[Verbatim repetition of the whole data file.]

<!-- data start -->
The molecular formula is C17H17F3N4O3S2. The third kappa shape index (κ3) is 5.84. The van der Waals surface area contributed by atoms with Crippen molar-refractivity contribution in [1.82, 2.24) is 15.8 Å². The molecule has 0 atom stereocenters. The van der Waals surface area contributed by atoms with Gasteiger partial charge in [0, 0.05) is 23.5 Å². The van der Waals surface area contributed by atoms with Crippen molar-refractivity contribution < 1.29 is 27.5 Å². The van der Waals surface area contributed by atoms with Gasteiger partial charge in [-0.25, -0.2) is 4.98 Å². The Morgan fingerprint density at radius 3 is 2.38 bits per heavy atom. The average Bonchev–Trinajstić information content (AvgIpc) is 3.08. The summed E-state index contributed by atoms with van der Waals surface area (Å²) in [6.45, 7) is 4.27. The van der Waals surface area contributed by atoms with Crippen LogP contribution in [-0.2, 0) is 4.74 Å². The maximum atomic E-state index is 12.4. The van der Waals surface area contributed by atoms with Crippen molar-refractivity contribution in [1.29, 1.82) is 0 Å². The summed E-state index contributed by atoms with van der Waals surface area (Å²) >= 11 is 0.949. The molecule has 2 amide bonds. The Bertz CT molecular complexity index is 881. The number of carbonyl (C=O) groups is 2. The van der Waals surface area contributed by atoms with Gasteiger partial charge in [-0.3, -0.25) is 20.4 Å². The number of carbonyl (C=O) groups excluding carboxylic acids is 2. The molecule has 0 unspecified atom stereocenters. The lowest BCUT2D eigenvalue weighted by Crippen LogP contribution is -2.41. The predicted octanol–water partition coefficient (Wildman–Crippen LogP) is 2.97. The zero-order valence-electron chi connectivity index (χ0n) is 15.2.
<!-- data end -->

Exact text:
The molecular formula is C17H17F3N4O3S2. The third kappa shape index (κ3) is 5.84. The van der Waals surface area contributed by atoms with Crippen molar-refractivity contribution in [1.82, 2.24) is 15.8 Å². The molecule has 0 atom stereocenters. The van der Waals surface area contributed by atoms with Gasteiger partial charge in [0, 0.05) is 23.5 Å². The van der Waals surface area contributed by atoms with Crippen molar-refractivity contribution < 1.29 is 27.5 Å². The van der Waals surface area contributed by atoms with Gasteiger partial charge in [-0.25, -0.2) is 4.98 Å². The Morgan fingerprint density at radius 3 is 2.38 bits per heavy atom. The average Bonchev–Trinajstić information content (AvgIpc) is 3.08. The summed E-state index contributed by atoms with van der Waals surface area (Å²) in [6.45, 7) is 4.27. The van der Waals surface area contributed by atoms with Crippen LogP contribution in [-0.2, 0) is 4.74 Å². The maximum atomic E-state index is 12.4. The van der Waals surface area contributed by atoms with Crippen molar-refractivity contribution in [1.29, 1.82) is 0 Å². The summed E-state index contributed by atoms with van der Waals surface area (Å²) >= 11 is 0.949. The molecule has 2 amide bonds. The Bertz CT molecular complexity index is 881. The number of carbonyl (C=O) groups is 2. The van der Waals surface area contributed by atoms with Gasteiger partial charge in [-0.3, -0.25) is 20.4 Å². The number of carbonyl (C=O) groups excluding carboxylic acids is 2. The molecule has 0 unspecified atom stereocenters. The lowest BCUT2D eigenvalue weighted by Crippen LogP contribution is -2.41. The predicted octanol–water partition coefficient (Wildman–Crippen LogP) is 2.97. The zero-order valence-electron chi connectivity index (χ0n) is 15.2.